The FBI has issued a warning about the latest identify theft/bank swindling malware, called “Gameover”. The “Gameover” scam is initiated through a phishing scheme that sends fictitious e-mails to a bunch of users from the National Automated Clearing House Association (NACHA), the Federal Reserve Bank, or the Federal Deposit Insurance Corporation (FDIC). After opening the email and selecting the hyperlink, the user is forwarded to a phony website that automatically installs the Trojan without their knowledge or assistance, then eventual access to the victim’s bank account becomes accessible to the scammer.
The scammers used what they call mules to launder the stolen funds by hiring unsuspecting people through the “work at home” advertisements. The hired employees are a work contracts and actual websites to log into. They are instructed to either open a bank account or use their own bank account in order to receive funds via wire and ACH transactions from numerous banks, then they are required to use money-remitting services to send the money overseas.
The “Gameover” Malware is not new; it is a new variant of the notorious Zeus identity-theft Trojan and it capable of defeating common methods of user authentication employed by financial institutions.
In the FBI’s warning stated:
“The malware is appropriately called “Gameover” because once it’s on your computer, it can steal usernames and passwords and defeat common methods of user authentication employed by financial institutions. And once the crooks get into your bank account, it’s definitely “game over.”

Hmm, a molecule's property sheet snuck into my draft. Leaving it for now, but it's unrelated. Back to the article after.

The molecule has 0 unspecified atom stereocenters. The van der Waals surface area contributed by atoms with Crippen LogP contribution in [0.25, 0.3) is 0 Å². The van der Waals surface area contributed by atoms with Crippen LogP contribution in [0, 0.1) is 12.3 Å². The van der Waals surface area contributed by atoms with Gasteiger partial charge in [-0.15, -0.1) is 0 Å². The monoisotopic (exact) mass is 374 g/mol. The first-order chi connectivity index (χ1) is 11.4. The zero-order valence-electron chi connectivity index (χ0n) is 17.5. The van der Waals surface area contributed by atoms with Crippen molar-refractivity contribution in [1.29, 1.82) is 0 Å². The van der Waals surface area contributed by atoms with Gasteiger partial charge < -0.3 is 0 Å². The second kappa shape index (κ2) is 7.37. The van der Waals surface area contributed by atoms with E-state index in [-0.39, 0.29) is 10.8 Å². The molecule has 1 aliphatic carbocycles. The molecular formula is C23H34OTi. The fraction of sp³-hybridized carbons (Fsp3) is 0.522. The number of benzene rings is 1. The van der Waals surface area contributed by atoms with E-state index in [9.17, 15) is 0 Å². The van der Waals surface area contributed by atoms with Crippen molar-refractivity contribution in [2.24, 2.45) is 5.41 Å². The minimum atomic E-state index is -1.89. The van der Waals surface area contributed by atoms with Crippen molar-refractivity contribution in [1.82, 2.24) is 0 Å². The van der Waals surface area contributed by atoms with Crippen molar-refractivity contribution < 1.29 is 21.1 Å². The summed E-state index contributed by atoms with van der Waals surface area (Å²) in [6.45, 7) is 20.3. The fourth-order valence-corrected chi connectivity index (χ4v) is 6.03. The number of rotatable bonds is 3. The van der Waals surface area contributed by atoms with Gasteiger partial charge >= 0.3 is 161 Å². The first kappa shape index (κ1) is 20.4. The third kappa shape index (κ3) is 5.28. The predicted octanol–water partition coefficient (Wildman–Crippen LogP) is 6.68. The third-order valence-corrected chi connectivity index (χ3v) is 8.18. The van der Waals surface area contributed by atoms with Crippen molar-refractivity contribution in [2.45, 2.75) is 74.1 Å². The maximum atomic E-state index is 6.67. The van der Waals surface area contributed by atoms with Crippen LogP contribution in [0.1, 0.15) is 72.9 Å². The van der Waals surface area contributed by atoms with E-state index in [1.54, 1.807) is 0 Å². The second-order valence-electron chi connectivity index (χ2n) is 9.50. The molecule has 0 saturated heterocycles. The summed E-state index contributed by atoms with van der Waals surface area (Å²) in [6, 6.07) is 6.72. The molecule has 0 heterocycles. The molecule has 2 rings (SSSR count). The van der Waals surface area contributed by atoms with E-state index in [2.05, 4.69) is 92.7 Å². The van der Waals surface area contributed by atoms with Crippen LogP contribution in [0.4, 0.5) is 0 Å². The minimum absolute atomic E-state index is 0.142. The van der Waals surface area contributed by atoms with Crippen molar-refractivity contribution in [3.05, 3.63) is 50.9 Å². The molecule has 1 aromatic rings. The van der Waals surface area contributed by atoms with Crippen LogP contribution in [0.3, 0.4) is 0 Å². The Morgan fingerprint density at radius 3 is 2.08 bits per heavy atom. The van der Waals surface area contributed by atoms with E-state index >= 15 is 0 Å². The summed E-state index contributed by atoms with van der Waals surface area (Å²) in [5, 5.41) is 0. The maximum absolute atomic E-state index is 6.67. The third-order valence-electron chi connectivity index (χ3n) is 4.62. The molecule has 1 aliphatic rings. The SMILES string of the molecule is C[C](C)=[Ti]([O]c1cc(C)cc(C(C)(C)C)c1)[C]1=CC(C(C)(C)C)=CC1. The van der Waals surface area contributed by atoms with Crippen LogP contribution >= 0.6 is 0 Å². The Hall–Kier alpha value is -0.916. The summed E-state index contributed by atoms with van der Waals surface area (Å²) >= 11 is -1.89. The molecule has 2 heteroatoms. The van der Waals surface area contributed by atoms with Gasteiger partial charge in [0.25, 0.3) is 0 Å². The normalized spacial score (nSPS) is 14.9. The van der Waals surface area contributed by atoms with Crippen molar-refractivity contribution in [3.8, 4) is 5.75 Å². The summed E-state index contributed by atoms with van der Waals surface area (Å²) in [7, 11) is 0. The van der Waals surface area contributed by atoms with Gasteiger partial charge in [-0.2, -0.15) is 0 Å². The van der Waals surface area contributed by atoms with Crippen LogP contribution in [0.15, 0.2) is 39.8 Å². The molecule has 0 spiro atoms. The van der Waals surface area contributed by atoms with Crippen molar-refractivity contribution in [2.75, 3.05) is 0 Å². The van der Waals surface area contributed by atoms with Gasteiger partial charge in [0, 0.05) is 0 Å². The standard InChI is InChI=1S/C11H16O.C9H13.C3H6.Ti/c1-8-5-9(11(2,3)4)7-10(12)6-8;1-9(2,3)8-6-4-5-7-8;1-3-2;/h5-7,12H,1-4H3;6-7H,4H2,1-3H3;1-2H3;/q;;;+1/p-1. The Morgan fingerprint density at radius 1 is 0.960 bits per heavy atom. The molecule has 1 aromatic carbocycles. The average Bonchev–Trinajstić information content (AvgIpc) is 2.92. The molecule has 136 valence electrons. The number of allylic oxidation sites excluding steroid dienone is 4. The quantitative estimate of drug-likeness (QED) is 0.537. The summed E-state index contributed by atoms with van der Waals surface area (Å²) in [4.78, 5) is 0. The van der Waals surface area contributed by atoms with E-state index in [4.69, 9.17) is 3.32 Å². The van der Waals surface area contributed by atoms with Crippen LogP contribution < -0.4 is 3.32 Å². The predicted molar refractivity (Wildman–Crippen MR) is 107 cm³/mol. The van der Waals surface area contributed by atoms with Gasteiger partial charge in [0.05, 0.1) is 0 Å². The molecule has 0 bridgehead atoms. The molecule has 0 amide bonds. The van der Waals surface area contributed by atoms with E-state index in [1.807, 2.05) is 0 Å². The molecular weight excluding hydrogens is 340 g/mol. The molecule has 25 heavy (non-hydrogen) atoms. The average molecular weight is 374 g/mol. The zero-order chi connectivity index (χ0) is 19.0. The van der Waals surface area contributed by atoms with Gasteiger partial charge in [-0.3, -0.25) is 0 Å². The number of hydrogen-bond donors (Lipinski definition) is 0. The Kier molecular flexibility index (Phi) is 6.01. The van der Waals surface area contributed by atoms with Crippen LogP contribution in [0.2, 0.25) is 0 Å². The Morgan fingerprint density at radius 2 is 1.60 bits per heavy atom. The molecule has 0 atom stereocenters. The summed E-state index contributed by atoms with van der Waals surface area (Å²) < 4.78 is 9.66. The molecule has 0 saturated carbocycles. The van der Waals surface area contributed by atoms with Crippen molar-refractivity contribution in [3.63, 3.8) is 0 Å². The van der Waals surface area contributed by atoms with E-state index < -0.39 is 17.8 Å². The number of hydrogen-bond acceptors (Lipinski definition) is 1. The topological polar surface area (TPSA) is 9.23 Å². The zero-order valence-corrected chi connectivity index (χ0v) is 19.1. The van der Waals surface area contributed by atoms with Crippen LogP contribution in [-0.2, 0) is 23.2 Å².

Gameover is a newer variant of the Zeus malware, which was created several years ago and specifically targeted banking information.”
The Malware is newer variant of ZeuS malware that steals your Confidential data related to Bank. Not only the malware steals the data but also make your computer as Botnet Slave. A botnet slave can be used to attack a website with Distributed Denial of Service(DDOS).
What make it very dangerous, the Zeus code was released into the wild, so they are many varients such as SpyEye and Ice IX.
SecurityOrb.com recommends the following:
- Verify your system have been updated to the latest distribution by the Software Vendor.
- Verify you have an anti-virus software and that it has been update to the latest signature.
- Do not access any links from your bank or entities calming to be affliated with your bank.
If you think you’ve been victimized by this type of scheme, contact your financial institution to report it, and file a complaint with the FBI’s Internet Crime Complaint Center.
Checkout the MSNBC video on malware: